I have seen a lot of bucks in my lifetime and been blessed to be there to recover some giants but this buck blew my mind. I have never seen a buck quite as wide as this buck and the MASS of his antlers is a sight to behold. It took me a moment to gain enough composure to be able to relay to Tex exactly the magnitude of the situation. The giant slowly walked into the woods and looked at the two button bucks and a basket 4 point that had showed up on the scene and you could tell he was agitated. He was definitely Goliath and was not pleased that other bucks were on his stomping grounds no matter how small they were. With hackles raised and a small charge he was successful in scattering the young bucks and began milling about. I slowly grabbed my bow, stood up and turned around to be able to potentially make a shot. Tex was trying his best to get the camera on him filming directly over his shoulder and right into the sun.

After what seemed like an eternity the giant started to move down a trail that ran parallel to us and at it’s closest point was a clear spot in brush 40 yards away. As he neared the first opening I tried to draw but my safety harness rope obstructed my elbow. I quickly remedied that obstacle and pulled my bow to full draw. As he reached the clear spot on the trail I bleated, bringing him to a stop and looking right at me. I guessed the yardage at 40 yards and settled my 40 yard pin right behind his shoulder at center mass. As I released the arrow time seemed to stop and I watched as my arrow flew towards the giant as he stood there on high alert. I watched in slow motion as his back ducked as he prepared to run and my arrow sail less than an inch over his back. As he bounded off I knew immediately all of the rookie offenses I had just committed and my heart sank if that was possible considering it was practically beating out of my chest. I watched as the giant ran out into the field as I sat down to grab another arrow and then something magical happened…after 100 yards he stopped. He was just standing there in all his glory still hackled up and angry just looking my way. I slowly reached down and grabbed my rattling antlers in an act of desperation and hope.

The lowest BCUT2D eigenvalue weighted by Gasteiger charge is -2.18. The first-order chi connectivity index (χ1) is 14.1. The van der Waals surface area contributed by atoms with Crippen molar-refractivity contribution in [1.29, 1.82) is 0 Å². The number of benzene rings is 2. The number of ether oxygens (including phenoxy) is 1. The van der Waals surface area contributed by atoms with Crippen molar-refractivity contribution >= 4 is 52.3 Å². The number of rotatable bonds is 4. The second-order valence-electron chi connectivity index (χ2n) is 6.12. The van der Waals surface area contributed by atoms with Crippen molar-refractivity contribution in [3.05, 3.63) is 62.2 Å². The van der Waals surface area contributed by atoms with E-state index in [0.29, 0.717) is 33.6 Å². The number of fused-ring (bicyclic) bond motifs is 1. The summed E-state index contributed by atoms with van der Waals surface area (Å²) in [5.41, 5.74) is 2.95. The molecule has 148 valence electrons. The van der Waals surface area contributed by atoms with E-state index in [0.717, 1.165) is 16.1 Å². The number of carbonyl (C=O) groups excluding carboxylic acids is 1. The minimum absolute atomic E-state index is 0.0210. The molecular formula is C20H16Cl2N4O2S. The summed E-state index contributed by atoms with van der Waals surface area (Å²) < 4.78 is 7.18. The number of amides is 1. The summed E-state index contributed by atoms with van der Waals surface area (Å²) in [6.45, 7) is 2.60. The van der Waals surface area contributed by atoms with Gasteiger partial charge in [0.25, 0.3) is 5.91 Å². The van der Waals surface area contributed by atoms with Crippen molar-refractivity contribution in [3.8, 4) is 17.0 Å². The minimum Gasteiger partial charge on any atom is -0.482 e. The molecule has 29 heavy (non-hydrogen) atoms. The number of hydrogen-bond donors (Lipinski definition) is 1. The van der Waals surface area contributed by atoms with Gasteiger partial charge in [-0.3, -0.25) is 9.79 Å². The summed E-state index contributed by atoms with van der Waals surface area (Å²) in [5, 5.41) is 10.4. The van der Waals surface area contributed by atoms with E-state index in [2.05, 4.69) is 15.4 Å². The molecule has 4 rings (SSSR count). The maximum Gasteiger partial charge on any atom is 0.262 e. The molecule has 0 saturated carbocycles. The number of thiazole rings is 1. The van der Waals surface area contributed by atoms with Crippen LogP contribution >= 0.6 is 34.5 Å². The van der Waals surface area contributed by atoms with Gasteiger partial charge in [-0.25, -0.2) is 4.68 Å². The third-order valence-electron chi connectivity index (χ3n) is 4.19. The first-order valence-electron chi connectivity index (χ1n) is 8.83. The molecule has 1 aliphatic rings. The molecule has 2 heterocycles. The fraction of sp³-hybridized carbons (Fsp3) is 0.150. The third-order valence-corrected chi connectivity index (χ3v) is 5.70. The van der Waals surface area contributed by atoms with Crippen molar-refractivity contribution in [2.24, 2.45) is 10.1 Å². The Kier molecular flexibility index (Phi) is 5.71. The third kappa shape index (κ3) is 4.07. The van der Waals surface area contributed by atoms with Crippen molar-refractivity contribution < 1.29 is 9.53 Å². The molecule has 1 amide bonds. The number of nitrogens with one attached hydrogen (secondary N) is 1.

I rattled my heart out for 30 seconds as I watched him standing there before something miraculous happened he started coming back. I quickly put down the antlers and the giant picked up his pace. He came running into the woods belidgerantly sliding and looking for the fight. He came at a trot right to us and passed behind us at 30 yards, sliding to a stop in the same row of trees as us a mere 40 yards away. I couldn’t see him I could only hear as he walked towards us thinking that maybe I was going to get a chance at redemption. With my heart racing I kept peering over my shoulder looking for him and then felt the soft breeze on my face as the wind shifted and blew right at him.

I never saw him again but Tex said he stood there for a bit and then took a couple bounds into the CRP and mozied off.